Referring again to the embodiment shown in FIG. 5, the I and Q signals are used to drive optical modulators 514A and 514B. The I signal is modulated by laser signal 520A. Phase adjuster 516 modifies the phase of laser signal 520A. This phase-adjusted signal is used to modulate the Q signal. An example of such optical modulators are linear, bipolar, optical modulators, which modulate phase of the signal up to approximately 1 radian, such as Corning 10 Gb-s, part #790304804. A Mach-Zehnder modulator operated near the transmission null is an example of such an optical modulator. This type of modulation suppresses the unmodulated optical carrier. An example of the resulting modulated signal is shown in FIG. 6.

The modulated signals are combined through a splitter 554A and the combined signals are transmitted via an optical fiber 530.

The transmitted signal is received by a polarization splitter 552, which orthogonally separates the received signals into two polarizations. The initial polarizations are preferably irrelevant so long as the signals are separated into mutually orthogonal polarizations. One polarized signal is sent to receiver 550A, while the other polarized signal is sent to receiver 550B. The two receivers 550A and 550B are preferably identical. Only one receiver 550A is shown in detail for exemplary purposes. Although only one of the receivers 550A will be discussed, it is to be understood that the other signal will be processed in the same manner in receiver 550B. The received signal is split through splitter 554B. These received signals are heterodyned with a laser 520B, which acts as a local oscillator for heterodynes 554C and 554D. The received signals are heterodyned in two optical detectors 562A and 562B. An example of such a detector is the Newfocus 25 GHz diodes, model 1414. The relative optical phases of the local oscillators at the two optical detectors 562562B preferably differ by 90 degrees. The resulting I and Q signals enter the single sideband conditioner 510B in which the I and Q signals are combined, recovering the upper and lower sidebands. An example of the single sideband conditioner 510B is a Merrimac PDM-24 M-13G+M/A Com, 2089/6208/00.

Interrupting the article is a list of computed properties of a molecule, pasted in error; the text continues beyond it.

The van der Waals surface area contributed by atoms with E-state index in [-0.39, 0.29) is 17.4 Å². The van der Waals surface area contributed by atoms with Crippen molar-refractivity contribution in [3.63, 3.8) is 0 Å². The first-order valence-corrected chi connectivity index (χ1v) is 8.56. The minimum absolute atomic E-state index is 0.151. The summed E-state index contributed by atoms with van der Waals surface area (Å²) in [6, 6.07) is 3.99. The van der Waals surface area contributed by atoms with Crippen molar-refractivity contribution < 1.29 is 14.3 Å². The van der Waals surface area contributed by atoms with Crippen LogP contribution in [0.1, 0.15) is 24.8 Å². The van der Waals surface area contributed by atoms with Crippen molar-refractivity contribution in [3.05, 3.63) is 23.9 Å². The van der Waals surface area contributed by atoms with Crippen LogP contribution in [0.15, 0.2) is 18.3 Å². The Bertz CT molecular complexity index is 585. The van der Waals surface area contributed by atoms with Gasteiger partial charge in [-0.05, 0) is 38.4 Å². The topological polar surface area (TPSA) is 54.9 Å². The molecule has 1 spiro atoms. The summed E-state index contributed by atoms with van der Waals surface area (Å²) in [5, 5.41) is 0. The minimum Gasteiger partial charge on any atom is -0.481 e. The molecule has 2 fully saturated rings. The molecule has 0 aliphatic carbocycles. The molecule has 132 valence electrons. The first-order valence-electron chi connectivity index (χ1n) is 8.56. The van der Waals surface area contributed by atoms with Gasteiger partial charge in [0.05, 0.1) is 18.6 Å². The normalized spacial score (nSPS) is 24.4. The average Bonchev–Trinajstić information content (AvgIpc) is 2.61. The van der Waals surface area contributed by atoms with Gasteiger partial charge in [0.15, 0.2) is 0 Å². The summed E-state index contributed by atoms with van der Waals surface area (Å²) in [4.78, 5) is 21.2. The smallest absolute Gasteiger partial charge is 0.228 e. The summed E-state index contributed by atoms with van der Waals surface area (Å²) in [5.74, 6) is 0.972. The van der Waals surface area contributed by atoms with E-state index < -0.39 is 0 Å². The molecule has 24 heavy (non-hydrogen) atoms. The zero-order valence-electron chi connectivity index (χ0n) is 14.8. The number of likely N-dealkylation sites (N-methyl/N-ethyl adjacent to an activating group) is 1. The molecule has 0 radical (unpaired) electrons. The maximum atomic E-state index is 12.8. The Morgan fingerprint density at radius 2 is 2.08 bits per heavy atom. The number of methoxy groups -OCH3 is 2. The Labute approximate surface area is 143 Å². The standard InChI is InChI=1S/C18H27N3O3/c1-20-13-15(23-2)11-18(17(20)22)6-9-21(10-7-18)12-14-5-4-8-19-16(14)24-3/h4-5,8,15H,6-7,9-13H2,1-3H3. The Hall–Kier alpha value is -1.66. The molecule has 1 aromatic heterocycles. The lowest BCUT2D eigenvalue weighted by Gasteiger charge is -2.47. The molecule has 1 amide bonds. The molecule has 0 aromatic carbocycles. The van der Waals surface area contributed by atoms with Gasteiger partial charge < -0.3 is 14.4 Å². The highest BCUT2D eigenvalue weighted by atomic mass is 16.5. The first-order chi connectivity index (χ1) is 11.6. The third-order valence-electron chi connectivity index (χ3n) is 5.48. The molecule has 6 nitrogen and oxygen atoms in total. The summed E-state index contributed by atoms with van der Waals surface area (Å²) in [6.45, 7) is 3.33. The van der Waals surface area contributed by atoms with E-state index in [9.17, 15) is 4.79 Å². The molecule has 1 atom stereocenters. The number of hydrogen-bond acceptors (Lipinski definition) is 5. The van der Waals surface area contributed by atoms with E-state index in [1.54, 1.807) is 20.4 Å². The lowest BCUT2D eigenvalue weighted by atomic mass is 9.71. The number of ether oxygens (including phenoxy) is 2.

The upper and lower sidebands are then demultiplexed via demultiplexer 560560B into the original M+N channels and demodulated via the RF demodulators 562. An example of such a demultiplexer is Merrimac MCL PS4-10 plus Quinstar RF filters.

The demodulated channels are then combined in the diversity combiner 564. The diversity combiner 564 can combine corresponding channels in various ways. For example, the diversity combiner 564 can add a channel coming from receiver 550A with a corresponding channel coming from receiver 550B. If the diversity combiner 564 combines the corresponding channels by adding them, then the RF modulator 506 of the transmitter 500 is preferred to be a bi-phase modulator. The RF demodulator 562 of receivers 550550B are preferred to be bi-phase differential demodulators. If it is desired to use more general modulators and corresponding demodulators, then the diversity combiner 564 preferably combines corresponding channels using the minimum mean square error algorithm.

Utilizing the diversity combiner 564 allows polarization rotation per individual channel. Unlike conventional systems, the diversity combiner 564, according to the present invention, allows polarization rotation of each channel independent of any other channel.

Alternatively, a simpler polarization rotator, such as JDS Uniphase Polarization Controller model 21001108, can be used with the system according to another embodiment of the present invention. The polarization rotator can adjust the polarization of the received signal prior to the signal entering the receiver 550A. If such a polarization rotator is used, the second receiver 550B, the polarization splitter 552, and the diversity combiner 564 will not be necessary to the system shown in FIG. 5. The polarization rotator can be used if the polarization rotation caused by the optical fiber 530 is the same across all the transmitted channels. If the rotation is different among the channels, then the embodiment using the diversity combiner 564 is preferred. The resulting data streams 502′ (i.e., N+M, N+I, N, and I) correspond to the data streams 502 which were originally input into the transmitter 500.